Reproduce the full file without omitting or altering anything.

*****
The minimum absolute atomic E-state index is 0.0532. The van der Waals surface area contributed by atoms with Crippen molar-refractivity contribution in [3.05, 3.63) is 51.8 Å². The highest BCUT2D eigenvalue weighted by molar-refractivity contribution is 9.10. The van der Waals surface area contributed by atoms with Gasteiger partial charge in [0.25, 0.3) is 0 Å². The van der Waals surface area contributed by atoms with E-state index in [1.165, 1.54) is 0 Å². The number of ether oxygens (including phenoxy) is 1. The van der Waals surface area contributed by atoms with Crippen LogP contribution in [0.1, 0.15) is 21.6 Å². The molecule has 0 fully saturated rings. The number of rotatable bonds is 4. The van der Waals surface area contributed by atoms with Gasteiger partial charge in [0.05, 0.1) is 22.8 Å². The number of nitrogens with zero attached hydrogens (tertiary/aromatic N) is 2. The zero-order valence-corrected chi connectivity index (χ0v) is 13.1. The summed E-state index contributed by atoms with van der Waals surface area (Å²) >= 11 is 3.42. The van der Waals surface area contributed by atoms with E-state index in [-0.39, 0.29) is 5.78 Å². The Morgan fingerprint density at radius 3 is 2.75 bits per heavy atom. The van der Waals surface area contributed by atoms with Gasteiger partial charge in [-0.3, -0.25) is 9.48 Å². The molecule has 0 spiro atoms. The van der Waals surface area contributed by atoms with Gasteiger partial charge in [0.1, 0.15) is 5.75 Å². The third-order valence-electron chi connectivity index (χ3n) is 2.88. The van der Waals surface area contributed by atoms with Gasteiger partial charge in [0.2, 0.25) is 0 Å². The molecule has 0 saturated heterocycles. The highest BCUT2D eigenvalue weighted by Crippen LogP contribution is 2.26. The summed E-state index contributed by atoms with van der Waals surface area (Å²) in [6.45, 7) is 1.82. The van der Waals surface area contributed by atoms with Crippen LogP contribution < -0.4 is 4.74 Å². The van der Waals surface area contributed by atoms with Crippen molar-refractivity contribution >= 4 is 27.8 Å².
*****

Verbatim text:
The minimum absolute atomic E-state index is 0.0532. The van der Waals surface area contributed by atoms with Crippen molar-refractivity contribution in [3.05, 3.63) is 51.8 Å². The highest BCUT2D eigenvalue weighted by molar-refractivity contribution is 9.10. The van der Waals surface area contributed by atoms with Gasteiger partial charge in [0.25, 0.3) is 0 Å². The van der Waals surface area contributed by atoms with E-state index in [1.165, 1.54) is 0 Å². The number of ether oxygens (including phenoxy) is 1. The van der Waals surface area contributed by atoms with Crippen LogP contribution in [0.1, 0.15) is 21.6 Å². The molecule has 0 fully saturated rings. The number of rotatable bonds is 4. The van der Waals surface area contributed by atoms with Gasteiger partial charge in [0.05, 0.1) is 22.8 Å². The number of nitrogens with zero attached hydrogens (tertiary/aromatic N) is 2. The zero-order valence-corrected chi connectivity index (χ0v) is 13.1. The summed E-state index contributed by atoms with van der Waals surface area (Å²) >= 11 is 3.42. The van der Waals surface area contributed by atoms with E-state index in [-0.39, 0.29) is 5.78 Å². The Morgan fingerprint density at radius 3 is 2.75 bits per heavy atom. The van der Waals surface area contributed by atoms with Gasteiger partial charge in [-0.3, -0.25) is 9.48 Å². The molecule has 0 spiro atoms. The van der Waals surface area contributed by atoms with Gasteiger partial charge in [0.1, 0.15) is 5.75 Å². The third-order valence-electron chi connectivity index (χ3n) is 2.88. The van der Waals surface area contributed by atoms with Gasteiger partial charge in [0.2, 0.25) is 0 Å². The molecule has 0 saturated heterocycles. The highest BCUT2D eigenvalue weighted by Crippen LogP contribution is 2.26. The summed E-state index contributed by atoms with van der Waals surface area (Å²) in [6.45, 7) is 1.82. The van der Waals surface area contributed by atoms with Crippen LogP contribution < -0.4 is 4.74 Å². The van der Waals surface area contributed by atoms with Crippen molar-refractivity contribution >= 4 is 27.8 Å².